More than a year into the health crisis brought on by the COVID-19 virus, threats to the survival of Indigenous communities in Brazil have been dramatically heightened under the cover of the pandemic.
Known in Brazil as the stewards of the Amazon Rainforest, Indigenous people worldwide are key actors against global environment crises. Having spent millenia living among and protecting their lands and forests, their deep appreciation for and cultural connections with the natural world is now all that stands between rainforests like the Amazon and unbridled environmental destruction in the name of profit. Although Indigenous people comprise less than 5% of the world’s population, they protect an estimated 80% of global biodiversity. However, Indigenous groups all across the globe have faced persecution for many centuries.
Illegal invasions, destruction of homes and livelihoods, and restricted access to healthcare are just a few of the examples of the human rights violations they continue to face globally. In Brazil, the situation for Indigenous people is no different. Representing roughly 0.4% of the country’s population, around 305 Indigenous tribes continue to exist within and outside the Amazon within Brazil’s borders.
With many living in remote indigenous lands throughout the vast country, it is harder for them to access medical care — especially treatment for COVID-19. Especially worrisome is that these Indigenous people live in one of the top three countries by number of coronavirus infections, whilst having a COVID-19 mortality rate 16% higher than the Brazilian average due to their isolation from outside pathogens.
To this day, many of Brazil’s Indigenous communities do not have access to water, soap, and masks, basic resources to protect against the virus. Since long before the pandemic, Indigenous people have been marginalized and have had their lands taken away from them for industrial use, pushing them deeper into the Amazon, to places where new diseases have arisen within their communities as a result of increased exposure to new areas of the wild.
The pandemic has only worsened the injustices they face, and is now even being used as a cover to further strip them of basic rights, with Brazilian president Jair Bolsonaro and other government officials pushing for projects disguised as part of Brazil’s post-pandemic “economic recovery” that include reversals of basic human rights policies, weakening the protections for Indigenous people and pushing for more industrial agricultural plantations on Indigenous land. As President Bolsonaro continues to fail to recognize Indigenous people’s human rights, other members of Brazil’s governmental body continue to loosen environmental regulations while the media focuses on the pandemic.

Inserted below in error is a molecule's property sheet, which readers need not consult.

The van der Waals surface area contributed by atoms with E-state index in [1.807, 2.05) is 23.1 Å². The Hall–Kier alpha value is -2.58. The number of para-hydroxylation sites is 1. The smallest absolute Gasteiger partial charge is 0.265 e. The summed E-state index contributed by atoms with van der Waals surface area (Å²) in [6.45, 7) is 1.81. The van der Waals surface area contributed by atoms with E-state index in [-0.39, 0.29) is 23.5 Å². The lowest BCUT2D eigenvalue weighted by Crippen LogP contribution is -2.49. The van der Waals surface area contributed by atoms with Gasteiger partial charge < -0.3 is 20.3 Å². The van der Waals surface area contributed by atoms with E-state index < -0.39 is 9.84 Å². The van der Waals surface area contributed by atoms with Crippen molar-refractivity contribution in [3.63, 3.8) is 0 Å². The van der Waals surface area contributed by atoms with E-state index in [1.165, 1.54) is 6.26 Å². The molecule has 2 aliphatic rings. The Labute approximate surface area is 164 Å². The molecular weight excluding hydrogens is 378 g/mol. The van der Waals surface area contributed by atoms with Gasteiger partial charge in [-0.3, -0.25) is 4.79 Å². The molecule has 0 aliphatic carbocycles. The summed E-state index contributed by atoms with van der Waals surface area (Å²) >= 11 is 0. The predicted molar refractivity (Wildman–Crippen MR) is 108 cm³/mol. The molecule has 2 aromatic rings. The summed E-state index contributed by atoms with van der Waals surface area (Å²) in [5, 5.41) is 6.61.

While defending the environment, human rights defenders and Indigenous leaders have faced violence and criminalization for raising their voices against the government’s disgraceful actions. They have been kept from their right to prior and informed consent on decisions that directly affect their livelihoods. Meanwhile, impunity lies on the side of the government, giving way to a sad reality: a reality where monetization of Indigenous lands comes before Indigenous rights and the support they need to deal with the pandemic.
Every Indigenous life that is lost brings us one step closer to the loss of thousands of years of traditional knowledge and culture, cutting humanity’s few remaining connections to the environment that are vital to the protection of our planet.
The direction that the Brazilian government is taking under the cover of the pandemic points towards a near future where communities may be decimated by a virus that they cannot fight off, and where little to no land will be left under Indigenous care. The government’s actions will undoubtedly have sizable consequences for the fragile environmental stability of our planet.
The Brazilian government must be called out and held accountable by the people for its continued failure to protect some of the region’s most vulnerable groups. Human rights are inalienable, and must never be sacrificed for economic gain. Brazil’s plans for “economic recovery” as they stand include attacks on the region’s Indigenous people and their land under the justification of a pandemic, and as Brazil’s actions continue to undermine the Indigineous people of Amazonia and what they protect, the least we can do is draw attention to this issue until something is done about it. Now is the time that we must stand in solidarity with the Indigenous people of Amazonia, both for the people and for our planet.